February 1998

Gemstones & Pearls: News


Dangerous irradiated cat's-eye chrysoberyl is circulating in world markets. Know what to look for

Hundreds of dangerously radioactive cat's-eye chryso-beryls circulated through Asian markets this past fall, with levels of radioactivity more than 50 times the limit deemed acceptable in the U.S.

The gems allegedly were treated at a nuclear facility in Indonesia and released "through the back door" before the radioactivity could dissipate.

The high level of radioactivity in the gems could destroy white blood cells and cause skin cancer if worn for an extended period, according to announcements by Thailand's Office of Atomic Energy. Along with news alerts, Jeffrey Bergman, a well-known gem dealer in Thailand, used the Internet to make his own similar findings public.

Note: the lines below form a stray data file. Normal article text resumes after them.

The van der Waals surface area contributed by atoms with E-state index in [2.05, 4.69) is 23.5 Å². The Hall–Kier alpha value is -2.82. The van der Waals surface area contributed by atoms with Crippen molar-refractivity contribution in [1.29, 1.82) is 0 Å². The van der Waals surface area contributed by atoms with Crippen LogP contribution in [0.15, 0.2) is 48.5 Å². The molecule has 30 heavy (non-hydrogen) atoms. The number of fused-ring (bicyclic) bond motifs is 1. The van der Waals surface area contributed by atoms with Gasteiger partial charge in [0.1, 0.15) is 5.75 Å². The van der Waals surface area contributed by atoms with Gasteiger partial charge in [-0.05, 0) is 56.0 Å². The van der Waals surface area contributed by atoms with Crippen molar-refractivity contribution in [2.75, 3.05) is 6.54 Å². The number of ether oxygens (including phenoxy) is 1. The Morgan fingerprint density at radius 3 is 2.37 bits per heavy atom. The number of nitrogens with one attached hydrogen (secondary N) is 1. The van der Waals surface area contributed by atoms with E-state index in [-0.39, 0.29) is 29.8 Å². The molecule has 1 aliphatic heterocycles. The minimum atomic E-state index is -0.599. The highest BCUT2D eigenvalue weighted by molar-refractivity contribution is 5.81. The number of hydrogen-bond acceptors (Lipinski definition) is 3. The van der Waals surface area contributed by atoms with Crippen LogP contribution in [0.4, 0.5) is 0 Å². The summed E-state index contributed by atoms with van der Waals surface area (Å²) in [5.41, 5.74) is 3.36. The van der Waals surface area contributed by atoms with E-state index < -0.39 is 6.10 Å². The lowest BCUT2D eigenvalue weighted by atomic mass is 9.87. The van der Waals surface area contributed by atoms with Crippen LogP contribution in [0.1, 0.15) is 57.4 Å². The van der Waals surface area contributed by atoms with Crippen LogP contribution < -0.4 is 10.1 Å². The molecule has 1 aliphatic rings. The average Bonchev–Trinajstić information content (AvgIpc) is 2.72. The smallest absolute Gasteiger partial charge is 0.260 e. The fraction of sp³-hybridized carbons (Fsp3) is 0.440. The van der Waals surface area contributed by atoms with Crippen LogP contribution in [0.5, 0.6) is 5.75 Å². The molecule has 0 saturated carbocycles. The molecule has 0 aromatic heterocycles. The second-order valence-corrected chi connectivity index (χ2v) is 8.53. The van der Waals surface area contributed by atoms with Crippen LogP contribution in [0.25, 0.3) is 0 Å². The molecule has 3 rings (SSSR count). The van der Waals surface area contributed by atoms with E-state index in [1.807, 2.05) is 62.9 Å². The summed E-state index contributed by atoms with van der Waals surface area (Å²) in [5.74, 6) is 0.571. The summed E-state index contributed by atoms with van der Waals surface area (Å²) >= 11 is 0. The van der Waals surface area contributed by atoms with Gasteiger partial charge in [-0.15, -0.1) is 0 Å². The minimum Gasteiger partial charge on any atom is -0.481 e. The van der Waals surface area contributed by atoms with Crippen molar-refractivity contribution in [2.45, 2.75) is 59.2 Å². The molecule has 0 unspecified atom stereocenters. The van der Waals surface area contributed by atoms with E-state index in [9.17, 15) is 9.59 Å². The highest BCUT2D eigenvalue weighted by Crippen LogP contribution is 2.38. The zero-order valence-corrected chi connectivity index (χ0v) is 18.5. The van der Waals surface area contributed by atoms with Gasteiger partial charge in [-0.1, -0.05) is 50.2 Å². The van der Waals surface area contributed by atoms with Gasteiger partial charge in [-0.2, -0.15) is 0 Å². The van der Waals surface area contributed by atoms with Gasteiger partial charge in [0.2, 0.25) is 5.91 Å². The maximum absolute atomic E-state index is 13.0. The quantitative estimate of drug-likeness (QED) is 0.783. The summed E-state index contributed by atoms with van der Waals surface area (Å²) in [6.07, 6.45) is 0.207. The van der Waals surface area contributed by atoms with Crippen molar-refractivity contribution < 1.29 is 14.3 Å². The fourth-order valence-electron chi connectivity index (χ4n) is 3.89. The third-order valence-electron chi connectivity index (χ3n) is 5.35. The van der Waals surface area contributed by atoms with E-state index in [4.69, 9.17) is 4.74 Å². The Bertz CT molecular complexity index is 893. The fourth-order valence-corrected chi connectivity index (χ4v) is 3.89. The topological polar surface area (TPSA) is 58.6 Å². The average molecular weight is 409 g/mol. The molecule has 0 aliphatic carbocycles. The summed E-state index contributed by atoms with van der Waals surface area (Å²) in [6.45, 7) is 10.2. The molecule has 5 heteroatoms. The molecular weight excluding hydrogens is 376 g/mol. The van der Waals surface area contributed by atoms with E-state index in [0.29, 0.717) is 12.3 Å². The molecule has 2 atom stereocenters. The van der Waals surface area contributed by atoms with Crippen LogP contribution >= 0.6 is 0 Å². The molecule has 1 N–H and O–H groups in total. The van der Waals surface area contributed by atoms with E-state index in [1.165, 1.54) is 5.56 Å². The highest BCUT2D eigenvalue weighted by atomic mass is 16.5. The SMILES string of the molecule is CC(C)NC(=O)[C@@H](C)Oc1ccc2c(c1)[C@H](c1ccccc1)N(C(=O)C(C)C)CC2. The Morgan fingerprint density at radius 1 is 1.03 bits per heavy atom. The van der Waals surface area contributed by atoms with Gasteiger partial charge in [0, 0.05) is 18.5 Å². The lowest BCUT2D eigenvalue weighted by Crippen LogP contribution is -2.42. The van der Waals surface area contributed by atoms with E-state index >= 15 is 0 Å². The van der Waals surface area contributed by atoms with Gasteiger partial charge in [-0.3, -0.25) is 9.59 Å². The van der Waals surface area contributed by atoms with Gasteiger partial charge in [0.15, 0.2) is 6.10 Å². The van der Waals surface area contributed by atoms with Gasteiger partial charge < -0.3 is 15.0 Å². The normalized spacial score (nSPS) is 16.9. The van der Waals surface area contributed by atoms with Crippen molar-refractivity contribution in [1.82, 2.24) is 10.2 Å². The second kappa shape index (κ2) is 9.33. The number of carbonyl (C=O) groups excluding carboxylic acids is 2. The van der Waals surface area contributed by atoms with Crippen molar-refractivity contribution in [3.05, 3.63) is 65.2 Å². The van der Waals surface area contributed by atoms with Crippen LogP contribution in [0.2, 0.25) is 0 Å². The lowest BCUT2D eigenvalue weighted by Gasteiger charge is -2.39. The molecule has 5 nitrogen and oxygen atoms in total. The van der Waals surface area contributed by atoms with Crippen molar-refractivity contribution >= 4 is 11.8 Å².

There have been reports of these stones reaching the U.S., so be on the lookout for suspicious chrysoberyl deals.

Be suspicious if:

  • The price of the gem appears to be too good to be true.
  • The gem has a very dark brown body color. Remember, though, the best chrysoberyls can range from light greenish/yellow to honey-colored to dark brown. Also, cat's-eye chrysoberyl does not respond to heat treatment. Reports indicate the original material is from Orissa, India, and normally looks much lighter and greener than the more desirable honey-colored Sri Lankan material. It also costs far less.
  • You begin to see many more chrysoberyls than normal.

    - by Robert Weldon, G.G.

    Copyright © 1998 by Bond Communications.


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